“When the corn is high.” It has a ring to it. Having corn fields in the neighborhood definitely improves property values and gives us the opportunity for the ultimate summer treat — fresh corn on the cob.
This one windmill probably produces enough electricity to power the farm all year round.
Today the man who sets the prompts in motion, wants me — us — to talk about the end of summer. The start of school, the end of long, warm, sunny days. How I feel about that.
I feel a lot of things, but I’m not going to talk about any of them. Because I don’t want to talk about the end of summer. I’m not ready to talk about it. Not even to start thinking about heating oil and boots, icy roads and frozen woodland.
I’m stuck happily in summer. I love autumn with its amber sunshine and scarlet maples, but after that? Someone else can fill in the details. I’m not there yet, mentally or physically.
It’s beautiful today. Warm, bright, sunny.
Entirely green. Not a hint of anything but languid late summer. And that’s where I’m going to stay until I get pushed, screaming and kicking, into the next season.
August Blues – Daily Prompt
Summer is passing too fast. Slow down, summer. Autumn will wait and so will that nasty old winter. I’d like the warm weather to hand around longer. Let the flowers keep blooming, the dark green leaves of late summer heavy on the branches.
And my deck garden. It’s just one season long, then it’s gone. One summer of purple and white petunias and white begonias, hanging on their post on the deck.
Hang on summer. I still need your heat!
For those who would like to know, I used my Olympus E-PM2 (4/3 format) with the Olympus 45 mm 1.8 portrait lens to give the pictures a super shallow depth of field and lovely bokeh (fuzzy background).
CEE’S FUN FOTO CHALLENGE – WINTER
If there is one season we have more than enough of here in New England, it’s winter. It depends on the year, of course, Not all winters are created equal. Usually, we are buried under ice and snow from late November to early April. But there are exceptions.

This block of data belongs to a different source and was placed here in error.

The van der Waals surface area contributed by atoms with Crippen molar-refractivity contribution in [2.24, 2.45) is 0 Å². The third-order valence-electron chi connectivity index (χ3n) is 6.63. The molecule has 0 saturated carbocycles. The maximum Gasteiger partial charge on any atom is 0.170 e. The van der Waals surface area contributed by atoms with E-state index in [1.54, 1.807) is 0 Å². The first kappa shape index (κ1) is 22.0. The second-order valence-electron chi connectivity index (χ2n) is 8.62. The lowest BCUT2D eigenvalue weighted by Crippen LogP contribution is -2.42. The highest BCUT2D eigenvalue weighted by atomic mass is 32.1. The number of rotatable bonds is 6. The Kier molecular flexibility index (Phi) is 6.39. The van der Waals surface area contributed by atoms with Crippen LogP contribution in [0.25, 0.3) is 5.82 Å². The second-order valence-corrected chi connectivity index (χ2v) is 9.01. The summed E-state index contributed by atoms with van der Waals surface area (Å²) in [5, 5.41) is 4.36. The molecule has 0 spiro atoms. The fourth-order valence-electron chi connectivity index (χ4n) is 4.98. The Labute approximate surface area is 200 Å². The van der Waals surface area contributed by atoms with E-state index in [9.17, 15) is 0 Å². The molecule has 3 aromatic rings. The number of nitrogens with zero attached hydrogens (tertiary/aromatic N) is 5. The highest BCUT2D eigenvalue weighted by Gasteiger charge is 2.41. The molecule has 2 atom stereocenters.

Every once in a while, we have a mild winter. We had one a few winters ago where there was nothing more than a dusting of snow for the winter … and then we had a drought in the spring because there was no melt-off to fill the rivers, aquifers, and lakes. Still, I was personally grateful for the break.
Last year was horrendous. It was not the coldest winter I can remember, nor the snowiest, but it had the most ice. And bitter weather when you most needed a thaw to reduce the weight of snow on roofs, to make roads and walkways passable.
Fortunately, spring was not accompanied, as it often is, by torrential rains so we avoided the annual flooding of everyone’s basement in all the valley’s towns.
Yet winter is magnificent. When that first layer of white comes down from the skies and wraps the world in its soft blanket, it’s hard not to hear music and poetry in your head. If only it weren’t so bitter … or last so long.
How about we strike a deal? One month of winter … say January? Start right after the New Year then melt in time for Valentine’s Day. That would be more than sufficient.
It has been a spectacular summer. A bit dry, but beautiful. Sunny, warm, low humidity (mostly). Not too hot, comfortable nights.
The flowers have bloomed without my help. I wish I could bottle this summer and save some against winter to come. I guess taking pictures is as close as I can come.
I do so love the autumn. From the crisp smell in the air, to the amber color of the sun, to the huge harvest moon as it hangs over us. I wait every year for autumn to come and mourn its departure. It is never long enough. If it lasted all year, it would then, finally, be long enough!